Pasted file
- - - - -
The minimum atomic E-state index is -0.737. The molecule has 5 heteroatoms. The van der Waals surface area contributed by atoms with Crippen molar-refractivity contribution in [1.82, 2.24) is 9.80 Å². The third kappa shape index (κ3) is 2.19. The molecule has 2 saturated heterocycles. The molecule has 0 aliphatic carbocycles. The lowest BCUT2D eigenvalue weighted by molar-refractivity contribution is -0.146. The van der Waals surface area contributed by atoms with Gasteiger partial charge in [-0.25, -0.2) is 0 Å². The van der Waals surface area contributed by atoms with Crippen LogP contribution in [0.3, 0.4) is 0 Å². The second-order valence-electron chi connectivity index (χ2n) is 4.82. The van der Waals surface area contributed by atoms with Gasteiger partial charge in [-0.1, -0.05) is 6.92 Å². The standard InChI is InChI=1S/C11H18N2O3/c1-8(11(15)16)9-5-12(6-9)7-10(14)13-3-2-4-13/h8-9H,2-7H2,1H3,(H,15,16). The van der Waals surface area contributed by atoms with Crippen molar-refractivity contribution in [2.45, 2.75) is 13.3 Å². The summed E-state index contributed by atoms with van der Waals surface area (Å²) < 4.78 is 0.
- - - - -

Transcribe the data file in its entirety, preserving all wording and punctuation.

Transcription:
The minimum atomic E-state index is -0.737. The molecule has 5 heteroatoms. The van der Waals surface area contributed by atoms with Crippen molar-refractivity contribution in [1.82, 2.24) is 9.80 Å². The third kappa shape index (κ3) is 2.19. The molecule has 2 saturated heterocycles. The molecule has 0 aliphatic carbocycles. The lowest BCUT2D eigenvalue weighted by molar-refractivity contribution is -0.146. The van der Waals surface area contributed by atoms with Gasteiger partial charge in [-0.25, -0.2) is 0 Å². The van der Waals surface area contributed by atoms with Crippen LogP contribution in [0.3, 0.4) is 0 Å². The second-order valence-electron chi connectivity index (χ2n) is 4.82. The van der Waals surface area contributed by atoms with Gasteiger partial charge in [-0.1, -0.05) is 6.92 Å². The standard InChI is InChI=1S/C11H18N2O3/c1-8(11(15)16)9-5-12(6-9)7-10(14)13-3-2-4-13/h8-9H,2-7H2,1H3,(H,15,16). The van der Waals surface area contributed by atoms with Crippen molar-refractivity contribution in [2.45, 2.75) is 13.3 Å². The summed E-state index contributed by atoms with van der Waals surface area (Å²) < 4.78 is 0.